DEFINE_PROC_LINKAGE(int, WINAPI, Test, (int, int) )

requires that you initialize it as shown below; note the highlighted items and their effect on the name.



This declares the initialization of the method pointers, and must be followed by one or more IMPLEMENT_PROC or IMPLEMENT_PROC_SPECIAL declarations. The entire sequence must be terminated by an END_PROC_TABLE( )  declaration. There can be only one procedure table per subclass, and it must follow all the DEFINE_PROC or DEFINE_PROC_LINKAGE declarations. Nothing can appear between the BEGIN_PROC_TABLE and END_PROC_TABLE declarations except IMPLEMENT_PROC and IMPLEMENT_PROC_SPECIAL declarations. [Example]


Terminates a procedure table. [Example]


Defines a method. This declaration causes the method to be initialized. The external name used is the string form of the input parameter. [Example]

IMPLEMENT_PROC_SPECIAL(name, externalname)

Defines a method. This declaration causes the method to be initialized. The external name is specified as an 8-bit character string. This form is used whenever a linkage other than CDECL is used, or the name mangling has not been suppressed by the use of the "extern "C"" qualifier (see my essay on The Ultimate DLL Header File). [Example]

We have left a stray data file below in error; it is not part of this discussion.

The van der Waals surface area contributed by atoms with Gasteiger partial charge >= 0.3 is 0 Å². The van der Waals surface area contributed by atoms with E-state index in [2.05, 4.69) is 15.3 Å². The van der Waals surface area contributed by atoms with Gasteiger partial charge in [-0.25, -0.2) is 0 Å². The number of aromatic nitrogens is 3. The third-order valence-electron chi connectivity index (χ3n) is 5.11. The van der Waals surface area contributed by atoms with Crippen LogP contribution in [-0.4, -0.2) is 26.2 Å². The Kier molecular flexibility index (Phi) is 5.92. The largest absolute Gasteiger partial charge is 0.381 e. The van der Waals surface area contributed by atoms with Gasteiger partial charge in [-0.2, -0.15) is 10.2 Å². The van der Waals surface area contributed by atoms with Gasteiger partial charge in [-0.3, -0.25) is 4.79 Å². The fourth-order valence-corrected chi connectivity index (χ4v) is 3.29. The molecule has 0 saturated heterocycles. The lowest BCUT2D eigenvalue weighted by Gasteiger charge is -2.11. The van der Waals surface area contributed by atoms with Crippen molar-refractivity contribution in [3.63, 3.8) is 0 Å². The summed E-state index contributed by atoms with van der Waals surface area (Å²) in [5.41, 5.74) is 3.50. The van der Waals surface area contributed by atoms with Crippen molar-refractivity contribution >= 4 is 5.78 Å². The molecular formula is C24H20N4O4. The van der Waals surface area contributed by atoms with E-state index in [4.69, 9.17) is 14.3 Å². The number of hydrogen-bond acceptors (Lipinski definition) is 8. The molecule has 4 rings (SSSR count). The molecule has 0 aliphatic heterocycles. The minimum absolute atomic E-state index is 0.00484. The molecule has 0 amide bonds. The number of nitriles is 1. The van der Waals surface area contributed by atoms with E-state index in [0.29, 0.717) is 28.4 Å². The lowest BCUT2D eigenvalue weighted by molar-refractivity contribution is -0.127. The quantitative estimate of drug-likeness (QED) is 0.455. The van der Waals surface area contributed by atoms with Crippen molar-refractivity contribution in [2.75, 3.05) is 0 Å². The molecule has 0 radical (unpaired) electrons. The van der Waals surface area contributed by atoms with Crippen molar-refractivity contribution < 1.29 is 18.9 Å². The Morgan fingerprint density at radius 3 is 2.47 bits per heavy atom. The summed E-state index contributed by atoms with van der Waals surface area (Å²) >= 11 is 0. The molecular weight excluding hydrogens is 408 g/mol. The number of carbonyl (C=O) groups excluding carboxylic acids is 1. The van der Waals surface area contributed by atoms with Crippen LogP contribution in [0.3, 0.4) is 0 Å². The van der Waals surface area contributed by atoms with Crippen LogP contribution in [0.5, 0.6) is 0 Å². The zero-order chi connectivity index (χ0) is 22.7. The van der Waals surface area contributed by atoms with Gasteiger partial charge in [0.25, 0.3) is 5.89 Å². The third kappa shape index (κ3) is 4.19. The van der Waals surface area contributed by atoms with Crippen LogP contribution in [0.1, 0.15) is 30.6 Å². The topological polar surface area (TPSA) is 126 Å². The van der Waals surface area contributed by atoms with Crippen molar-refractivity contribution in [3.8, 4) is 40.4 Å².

Note: The definition if IMPLEMENT_PROC is

     #define IMPLEMENT_PROC(name) IMPLEMENT_PROC_SPECIAL(name, #name)

The "stringizing" operator, #, takes the parameter name and makes it a string.

Defining A Subclass

When you declare your subclass, it will resemble the following form

class yourSubclass : public DynamicDLL {
    DECLARE_PROC_DLL(yourSubclass, DynamicDLL)
    DEFINE_PROC(result, name, (args) )
    DEFINE_PROC_LINKAGE(result, CALLBACK, name, (args) )
    ... as many DEFINE_PROCs as required

      ...as many IMPLEMENT_PROCs or IMPLEMENT_PROC_SPECIALs as required

An Example

Here are two methods defined in a DLL

__declspec(dllexport) LRESULT Test(LPCTSTR s, int n)
 for(int i = 0, sum = 0; i < lstrlen(s) && i < n; i++)
         sum += s[i];
	return sum;

__declspec(dllexport) BOOL WINAPI Test2() {
   return FALSE;

Here is the header file used to declare a class to provide for dynamic loading of this DLL. Note that I have highlighted the use of the linkage type WINAPI and its impact on the IMPLEMENT_PROC_SPECIAL declaration.

class TestDynDLL: public DynamicDLL {
       DECLARE_PROC_DLL(TestDynDLL, DynamicDLL)

       DEFINE_PROC_LINKAGE(void, WINAPI, Test2, ( ) )

	     IMPLEMENT_PROC_SPECIAL(Test2, "_Test2@0")

Here are two examples of using it. In these trivial examples the object is declared, the DLL is loaded, the methods are called, and the object is destroyed or the DLL is unloaded. Obviously, you would split these up in some fashion, for example, loading the DLL when a menu item is selected, and using it based on other menu items. You also have to determine when you are going to unload the DLL (if ever).

        TestDynDLL * DLL;
	DLL = new TestDynDLL(_T("Test.dll"));
	   { /* failed */
	    AfxMessageBox(_T("Load Failed - 1"));
	    return TRUE;
	   } /* failed */

	LRESULT sum = DLL->Test(_T("Test"), 2);
	BOOL flag = DLL->Test2();
	delete DLL;

        TestDynDLL DLL;
	   { /* load failed */
	    AfxMessageBox(_T("Load Failed - 2"));
	    return TRUE;
	   } /* load failed */

	LRESULT sum = DLL.Test(_T("Test"), 2);
	BOOL flag = DLL.Test2();
	DLL.Free(); // implicit if the variable goes out of scope!

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Last modified: May 14, 2011